The point is that those applying for legal aid (or ordinary people self funding) will get crap representation and could no way compete and be ensured that the court process us equal and fair.

The wages of Health Care Staff was pushed down and down on the basis that it should be a vocation and all that resulted in was, inferior staff and care.

It is fine to put a cap on wages, as long as Big Businesses/Organisations are also capped on what they can spend on the same service.

Alisvolatpropiis Sun 05-Jan-14 19:04:43

You have my support op

North solicitors and barristers are not the same. The former are employed, the latter self employed.

soverylucky Sun 05-Jan-14 19:05:21

Message withdrawn at poster's request.

Bodypopper Sun 05-Jan-14 19:05:56

Tbf I thought you would earn a lot more than that op.

Birdsgottafly Sun 05-Jan-14 19:06:28

"You're lucky you have a fucking job as am I and the educational background to change profession to something more lucrative"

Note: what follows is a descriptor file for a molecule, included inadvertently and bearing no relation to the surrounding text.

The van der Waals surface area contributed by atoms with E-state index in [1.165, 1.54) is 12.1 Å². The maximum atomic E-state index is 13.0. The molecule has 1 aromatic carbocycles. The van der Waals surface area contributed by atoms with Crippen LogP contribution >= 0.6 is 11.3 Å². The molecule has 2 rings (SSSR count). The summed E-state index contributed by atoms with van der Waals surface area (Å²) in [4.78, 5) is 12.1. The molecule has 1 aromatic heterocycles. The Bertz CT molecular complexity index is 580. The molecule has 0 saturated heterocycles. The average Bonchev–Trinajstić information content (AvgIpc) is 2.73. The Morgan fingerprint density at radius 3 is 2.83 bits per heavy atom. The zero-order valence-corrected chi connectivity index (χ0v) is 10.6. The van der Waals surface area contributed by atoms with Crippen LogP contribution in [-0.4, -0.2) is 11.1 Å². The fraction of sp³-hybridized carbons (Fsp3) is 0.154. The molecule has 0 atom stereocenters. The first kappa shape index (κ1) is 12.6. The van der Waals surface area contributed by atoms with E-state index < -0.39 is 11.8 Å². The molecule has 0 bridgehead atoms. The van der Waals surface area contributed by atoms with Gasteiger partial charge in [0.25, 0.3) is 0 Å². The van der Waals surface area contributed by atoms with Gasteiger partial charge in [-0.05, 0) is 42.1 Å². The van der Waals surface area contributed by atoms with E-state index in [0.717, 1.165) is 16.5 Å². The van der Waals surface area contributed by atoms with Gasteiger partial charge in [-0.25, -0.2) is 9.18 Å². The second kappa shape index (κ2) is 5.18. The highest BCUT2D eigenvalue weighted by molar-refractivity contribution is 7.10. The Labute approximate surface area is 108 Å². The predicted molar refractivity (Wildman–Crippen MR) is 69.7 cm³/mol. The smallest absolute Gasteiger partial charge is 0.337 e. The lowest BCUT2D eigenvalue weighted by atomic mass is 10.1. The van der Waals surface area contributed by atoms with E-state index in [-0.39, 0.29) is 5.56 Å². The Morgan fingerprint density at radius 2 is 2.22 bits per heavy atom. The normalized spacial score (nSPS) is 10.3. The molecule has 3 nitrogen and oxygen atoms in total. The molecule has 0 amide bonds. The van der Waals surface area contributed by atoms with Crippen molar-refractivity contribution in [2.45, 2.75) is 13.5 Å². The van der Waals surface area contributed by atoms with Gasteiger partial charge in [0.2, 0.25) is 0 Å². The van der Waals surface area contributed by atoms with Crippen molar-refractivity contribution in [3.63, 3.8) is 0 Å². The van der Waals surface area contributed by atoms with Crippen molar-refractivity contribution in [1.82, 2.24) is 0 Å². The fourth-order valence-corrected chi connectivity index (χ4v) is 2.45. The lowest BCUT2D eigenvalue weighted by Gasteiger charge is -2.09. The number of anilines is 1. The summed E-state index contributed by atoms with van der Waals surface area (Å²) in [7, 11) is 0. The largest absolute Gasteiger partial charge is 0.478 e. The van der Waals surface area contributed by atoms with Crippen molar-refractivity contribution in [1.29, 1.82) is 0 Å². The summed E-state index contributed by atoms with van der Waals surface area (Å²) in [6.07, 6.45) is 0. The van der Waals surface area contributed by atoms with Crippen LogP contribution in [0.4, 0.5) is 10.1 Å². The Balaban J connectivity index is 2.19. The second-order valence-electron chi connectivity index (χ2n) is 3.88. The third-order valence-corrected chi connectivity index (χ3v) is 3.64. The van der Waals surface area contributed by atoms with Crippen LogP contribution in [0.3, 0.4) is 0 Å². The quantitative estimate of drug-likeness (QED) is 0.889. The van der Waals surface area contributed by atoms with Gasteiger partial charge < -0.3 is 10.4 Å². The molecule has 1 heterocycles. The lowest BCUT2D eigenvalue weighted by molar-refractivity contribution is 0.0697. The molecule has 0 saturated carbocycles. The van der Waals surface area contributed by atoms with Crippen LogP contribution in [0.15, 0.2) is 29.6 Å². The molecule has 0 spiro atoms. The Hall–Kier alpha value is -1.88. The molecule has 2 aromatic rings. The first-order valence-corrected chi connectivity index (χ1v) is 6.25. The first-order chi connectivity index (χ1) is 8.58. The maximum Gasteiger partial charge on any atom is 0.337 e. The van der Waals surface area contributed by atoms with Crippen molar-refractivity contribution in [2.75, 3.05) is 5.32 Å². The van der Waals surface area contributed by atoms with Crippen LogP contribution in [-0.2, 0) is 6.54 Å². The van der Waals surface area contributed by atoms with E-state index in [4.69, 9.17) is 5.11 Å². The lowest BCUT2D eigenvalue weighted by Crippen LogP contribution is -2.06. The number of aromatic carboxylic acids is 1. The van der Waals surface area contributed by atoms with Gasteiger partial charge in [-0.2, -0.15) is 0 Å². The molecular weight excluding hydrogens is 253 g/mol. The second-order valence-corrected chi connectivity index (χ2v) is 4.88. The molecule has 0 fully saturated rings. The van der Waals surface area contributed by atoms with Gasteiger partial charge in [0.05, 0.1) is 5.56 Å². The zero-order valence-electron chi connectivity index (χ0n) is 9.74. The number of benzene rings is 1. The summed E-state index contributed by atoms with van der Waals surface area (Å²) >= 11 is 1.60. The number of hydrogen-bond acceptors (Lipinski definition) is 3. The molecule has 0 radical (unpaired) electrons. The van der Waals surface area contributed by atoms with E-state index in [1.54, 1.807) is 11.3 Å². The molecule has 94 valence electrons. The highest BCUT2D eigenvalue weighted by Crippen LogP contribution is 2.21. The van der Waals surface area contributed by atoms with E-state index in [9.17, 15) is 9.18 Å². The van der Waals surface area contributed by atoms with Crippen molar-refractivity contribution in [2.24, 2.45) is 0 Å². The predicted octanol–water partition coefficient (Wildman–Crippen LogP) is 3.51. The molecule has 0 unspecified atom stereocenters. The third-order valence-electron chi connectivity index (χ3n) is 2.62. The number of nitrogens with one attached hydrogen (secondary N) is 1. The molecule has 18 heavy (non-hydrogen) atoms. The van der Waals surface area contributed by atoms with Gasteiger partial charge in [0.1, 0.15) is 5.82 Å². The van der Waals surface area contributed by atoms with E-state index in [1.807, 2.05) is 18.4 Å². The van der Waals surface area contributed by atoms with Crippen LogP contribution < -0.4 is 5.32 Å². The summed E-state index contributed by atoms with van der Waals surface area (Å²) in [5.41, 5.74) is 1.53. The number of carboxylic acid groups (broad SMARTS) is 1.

I am not connected to the legal profession as such, but in my voluntary job, we have both law students and those newly qualified, working alongside our Solicitors, the situation for anyone wanting to do law seems dire, tbh.

SauceForTheGander Sun 05-Jan-14 19:06:45

After or before tax I think that's a low salary for someone with such a responsible position / stress / hours.

gordyslovesheep Sun 05-Jan-14 19:07:49

you have my support - and soverylucky I agree I hate this 'equality of misery' crap

SheldorIsAFK Sun 05-Jan-14 19:08:11

broken op having a job is not the point though is it. The point is this pay situation is grossly unfair and will lead to an imbalance in representation based on income.

SheldorIsAFK Sun 05-Jan-14 19:09:37

sauce - agreed.

northcountrygirl Sun 05-Jan-14 19:10:07

Bloody hell that is bad then for 60 hours. Sorry I genuinely didn't mean to offend.